Academy, of Anapolls, and be given sick
leave for an extended period, and his re
quest has been granted by the Navy De
partment. Secretary Long says the illness
of Admiral McNalr is much regretted by
the Navy Department, where his adminis
tration of the affairs of the Naval Academy
has been highly appreciated. Amiral Mc
Nalr is the ranking rear admiral of the
navy, being second only to Admiral Dewey,
and has had a long and honorable career
extending over a period of forty-two years,
of which nearly twenty-one were passed at
sea. He has heen on duty at the Naval
Academy since July, 1S9S. The President
has designated Commander Richard Wah
w right to succeed Admiral McNalr as su
perintendent of the Naval Academy. This
is a great compliment to an officer of his
rank and years, and is due to his excep
tional ability and the signal services ren
dered by him during the Spanish-American
war while In command of the auxiliary
The commissioner of Internal revenue has
reconsidered the question of taxation on
rent notes and now holds that when these
notes pass from the lessee to the lessor
they are not taxable under the paragraph
in Schedule A, relating to leases. If these
rent notes are payable in merchandise they
are not taxable In any particular, but when
payable In money they are taxable only at
the rate of 2 cents for every $100 or frac
tional part thereof of face value. The com
missioner holds that in order to impose a
taxation on a document under the para
graph relating to leases, it must be one
that passes from the lessor or his agent to
the lessee or his agent. In the case of rent
nctes this does not occur.
The commissioner has also held In effect
that imitation "fruit Juices," made of acids
and sweetening and flavored to resemble
fruit 'juice, don't come under the internal
revenue laws, if they do not contain any
noticeable percentage of alcohol. If, how
ever, they are found to contain a percepti
ble quantity of alcohol, whether this is
present through fermentation or the addition
of spirits or other alcoholic liquor (wine),
dealers therein Involve themselves in spe
cial tax liability as liquor dealers.
The navy is short of enlisted men and
also officers, and it is probable Congress
will be strongly urged to act as to the lat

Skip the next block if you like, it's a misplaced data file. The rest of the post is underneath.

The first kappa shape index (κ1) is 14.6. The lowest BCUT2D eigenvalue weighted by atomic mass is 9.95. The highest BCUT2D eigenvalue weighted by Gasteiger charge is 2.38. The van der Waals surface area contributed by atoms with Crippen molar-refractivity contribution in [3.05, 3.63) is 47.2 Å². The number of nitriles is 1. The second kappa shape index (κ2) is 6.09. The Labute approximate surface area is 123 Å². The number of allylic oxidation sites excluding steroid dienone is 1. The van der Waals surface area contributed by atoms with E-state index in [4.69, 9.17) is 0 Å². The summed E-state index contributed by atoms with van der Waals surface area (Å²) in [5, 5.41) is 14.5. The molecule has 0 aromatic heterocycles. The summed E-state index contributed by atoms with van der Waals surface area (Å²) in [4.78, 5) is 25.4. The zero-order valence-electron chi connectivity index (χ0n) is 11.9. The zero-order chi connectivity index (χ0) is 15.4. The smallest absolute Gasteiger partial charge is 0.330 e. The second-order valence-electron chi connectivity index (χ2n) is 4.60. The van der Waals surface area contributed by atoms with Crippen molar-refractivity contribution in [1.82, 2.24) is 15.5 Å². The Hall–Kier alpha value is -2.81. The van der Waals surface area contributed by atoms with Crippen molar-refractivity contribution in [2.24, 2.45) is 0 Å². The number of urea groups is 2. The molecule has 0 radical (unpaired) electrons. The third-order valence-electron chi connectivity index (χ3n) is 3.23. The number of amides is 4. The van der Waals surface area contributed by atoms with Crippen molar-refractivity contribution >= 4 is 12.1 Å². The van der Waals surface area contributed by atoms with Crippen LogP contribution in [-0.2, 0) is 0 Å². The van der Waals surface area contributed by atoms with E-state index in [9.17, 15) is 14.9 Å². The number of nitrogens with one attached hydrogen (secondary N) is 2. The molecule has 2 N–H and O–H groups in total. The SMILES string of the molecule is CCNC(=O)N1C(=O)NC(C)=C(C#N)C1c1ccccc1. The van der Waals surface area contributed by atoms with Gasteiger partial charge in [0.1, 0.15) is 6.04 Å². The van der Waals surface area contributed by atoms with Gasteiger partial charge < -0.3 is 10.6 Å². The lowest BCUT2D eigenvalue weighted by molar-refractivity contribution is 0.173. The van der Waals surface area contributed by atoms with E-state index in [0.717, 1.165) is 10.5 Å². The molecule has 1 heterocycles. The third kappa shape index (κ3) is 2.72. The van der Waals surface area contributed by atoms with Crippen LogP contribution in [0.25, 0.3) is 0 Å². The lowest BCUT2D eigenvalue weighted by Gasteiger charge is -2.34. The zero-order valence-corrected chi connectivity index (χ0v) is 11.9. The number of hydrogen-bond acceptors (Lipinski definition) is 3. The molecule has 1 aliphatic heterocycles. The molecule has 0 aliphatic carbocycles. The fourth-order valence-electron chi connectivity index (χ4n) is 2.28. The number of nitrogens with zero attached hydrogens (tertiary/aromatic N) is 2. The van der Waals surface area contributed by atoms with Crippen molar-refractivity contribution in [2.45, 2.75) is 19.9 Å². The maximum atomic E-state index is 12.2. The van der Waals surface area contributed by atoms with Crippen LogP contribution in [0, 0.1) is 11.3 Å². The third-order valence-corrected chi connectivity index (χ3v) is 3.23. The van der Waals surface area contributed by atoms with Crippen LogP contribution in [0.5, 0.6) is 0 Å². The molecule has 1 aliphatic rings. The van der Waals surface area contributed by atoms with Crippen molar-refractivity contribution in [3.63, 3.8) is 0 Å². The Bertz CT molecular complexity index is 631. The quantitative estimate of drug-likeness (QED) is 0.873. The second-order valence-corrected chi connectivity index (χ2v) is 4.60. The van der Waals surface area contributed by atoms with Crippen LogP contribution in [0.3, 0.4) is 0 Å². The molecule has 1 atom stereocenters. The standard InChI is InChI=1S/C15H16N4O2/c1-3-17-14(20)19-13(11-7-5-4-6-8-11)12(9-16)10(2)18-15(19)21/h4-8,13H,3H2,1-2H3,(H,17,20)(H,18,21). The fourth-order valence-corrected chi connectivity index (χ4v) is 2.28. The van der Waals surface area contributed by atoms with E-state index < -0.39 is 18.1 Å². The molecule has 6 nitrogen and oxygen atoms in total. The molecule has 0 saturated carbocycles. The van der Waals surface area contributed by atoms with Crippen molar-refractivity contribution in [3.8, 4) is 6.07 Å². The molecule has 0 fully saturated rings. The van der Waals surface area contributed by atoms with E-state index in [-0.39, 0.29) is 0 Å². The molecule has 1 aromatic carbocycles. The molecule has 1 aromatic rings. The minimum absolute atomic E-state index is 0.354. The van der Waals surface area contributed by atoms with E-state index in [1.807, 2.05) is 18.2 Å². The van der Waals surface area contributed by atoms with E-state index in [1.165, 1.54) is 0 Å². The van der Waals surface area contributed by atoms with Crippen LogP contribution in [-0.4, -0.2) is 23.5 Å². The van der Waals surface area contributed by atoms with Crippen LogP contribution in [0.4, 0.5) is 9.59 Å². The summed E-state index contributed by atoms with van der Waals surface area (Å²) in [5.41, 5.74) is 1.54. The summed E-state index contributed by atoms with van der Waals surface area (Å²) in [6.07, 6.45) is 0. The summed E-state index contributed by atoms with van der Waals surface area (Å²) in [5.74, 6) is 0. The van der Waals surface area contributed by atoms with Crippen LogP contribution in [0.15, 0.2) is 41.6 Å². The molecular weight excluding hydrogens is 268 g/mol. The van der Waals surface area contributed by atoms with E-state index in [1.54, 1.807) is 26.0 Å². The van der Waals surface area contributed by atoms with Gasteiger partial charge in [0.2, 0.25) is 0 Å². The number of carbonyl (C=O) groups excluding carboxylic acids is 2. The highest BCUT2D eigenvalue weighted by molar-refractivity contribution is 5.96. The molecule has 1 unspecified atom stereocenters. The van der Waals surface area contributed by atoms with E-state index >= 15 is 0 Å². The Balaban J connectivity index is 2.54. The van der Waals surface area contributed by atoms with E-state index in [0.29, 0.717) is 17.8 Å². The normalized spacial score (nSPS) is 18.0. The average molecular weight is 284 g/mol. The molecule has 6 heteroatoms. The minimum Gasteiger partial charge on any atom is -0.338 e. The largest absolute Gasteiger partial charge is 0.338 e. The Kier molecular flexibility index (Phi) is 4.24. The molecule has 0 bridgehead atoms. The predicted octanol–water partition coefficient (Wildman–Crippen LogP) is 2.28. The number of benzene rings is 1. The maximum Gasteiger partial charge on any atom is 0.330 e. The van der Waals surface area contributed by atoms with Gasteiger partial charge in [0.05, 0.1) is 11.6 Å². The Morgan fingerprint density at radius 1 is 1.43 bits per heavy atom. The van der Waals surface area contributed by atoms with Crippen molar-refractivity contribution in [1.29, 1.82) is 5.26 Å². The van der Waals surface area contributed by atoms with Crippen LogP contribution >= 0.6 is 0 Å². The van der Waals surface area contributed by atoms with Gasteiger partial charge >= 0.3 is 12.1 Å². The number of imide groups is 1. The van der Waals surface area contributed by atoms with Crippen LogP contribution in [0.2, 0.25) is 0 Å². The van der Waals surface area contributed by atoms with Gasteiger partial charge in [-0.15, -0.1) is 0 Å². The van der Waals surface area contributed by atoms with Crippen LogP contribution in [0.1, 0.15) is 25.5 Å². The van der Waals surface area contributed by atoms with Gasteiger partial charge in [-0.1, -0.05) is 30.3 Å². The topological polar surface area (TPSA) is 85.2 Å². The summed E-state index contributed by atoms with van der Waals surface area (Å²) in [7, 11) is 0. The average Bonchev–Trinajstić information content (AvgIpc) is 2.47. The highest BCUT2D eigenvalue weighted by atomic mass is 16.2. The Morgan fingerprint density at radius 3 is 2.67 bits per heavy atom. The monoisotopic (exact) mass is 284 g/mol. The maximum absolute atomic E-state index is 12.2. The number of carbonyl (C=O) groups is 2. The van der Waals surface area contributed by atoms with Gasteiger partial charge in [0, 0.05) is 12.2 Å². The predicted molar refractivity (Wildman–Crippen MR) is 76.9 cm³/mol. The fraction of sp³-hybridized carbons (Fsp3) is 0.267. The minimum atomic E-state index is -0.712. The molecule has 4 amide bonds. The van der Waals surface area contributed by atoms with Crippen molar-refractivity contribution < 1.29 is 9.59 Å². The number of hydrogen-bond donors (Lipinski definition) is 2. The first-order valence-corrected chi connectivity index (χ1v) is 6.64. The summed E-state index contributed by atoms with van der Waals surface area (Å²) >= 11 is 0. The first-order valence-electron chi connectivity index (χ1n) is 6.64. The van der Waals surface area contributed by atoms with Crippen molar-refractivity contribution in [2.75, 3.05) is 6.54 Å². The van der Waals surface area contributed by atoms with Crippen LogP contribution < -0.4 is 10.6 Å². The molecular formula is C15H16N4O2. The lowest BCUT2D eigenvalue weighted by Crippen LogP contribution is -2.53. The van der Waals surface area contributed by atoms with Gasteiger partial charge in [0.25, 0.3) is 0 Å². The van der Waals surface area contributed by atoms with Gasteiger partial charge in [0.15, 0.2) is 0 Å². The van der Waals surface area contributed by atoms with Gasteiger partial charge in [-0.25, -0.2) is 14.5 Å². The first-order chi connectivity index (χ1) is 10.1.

ter deficiency. As for the former, although
the shortage Is about 1,000 men, there is al
ready congressional authorization for the
employment of more and all that Is lacking
is volunteers. But as for the officers, with
the increased number of ships in commis
sion and the additions being steadily made
to the navy It is no longer possible to give
them the tours of shore service to which
they are entitled. It is believed the admin
istration will make an effort to have the
class of cadets at Annapolis increased by
about one hundred, providing for the dis
tribution of the new appointments among
the members of the Senate.
The Cabinet had a short session to-day in
order to attend the funeral services of
General Lawton. The principal subject of
discussion was the situation in Hawaii. It
was pointed out that the necessities of the
case required the destruction of a large
number of cabins in the poorer sections of
the city of Honolulu, and that in conse
quence many of the natives are homeless
and in a destitute condition. Apparently
there Is no executive authority to meet the
situation by the appropriation of funds for
the relief of those in distress, and it is un
derstood to be. the purpose of the President
to communicate the facts to Congress with
the request for authority to reconvene the
old Legislature or to establish a commis
sion with power to do whatever Is neces
sary at this time.
The small speck of trouble that existed
in the relations between the United States
and Nicaragua, owing to the extortion of
double duties from American merchants in
Bluefields last summer by General Torres,
has been removed. The United States gov
ernment protested at the time and the
Nicaragua n government placed the money
collected as excess duties by its agents in
the hands of the British consul at Blue
fields, pending a determination of its rights
in the matter. It is understood the Nica
raguan Judiciary, to which mo matter was
submitted, has now reached the conclu
sion that in this particular instance the
money should be returned to the mer
chants. The investigation of charges as to the
polygamous status of certain federal ap
pointees was practically concluded to-day
by the House committee on postofflces and
post roads. A letter was received from the
United States district attorney at Salt
Lake City stating that an indictment had
been found against one of the prominent
appointees, but doubt was expressed as to
whether the evidence to sustain the indict
ment would be brought within the statute
of limitations. A subcommittee was ap
pointed to draft the report, which will
later be submitted to the full committee.
It will be mainly a recital of the facts de
veloped at the hearings concerning the pro
tests made and the legal proceedings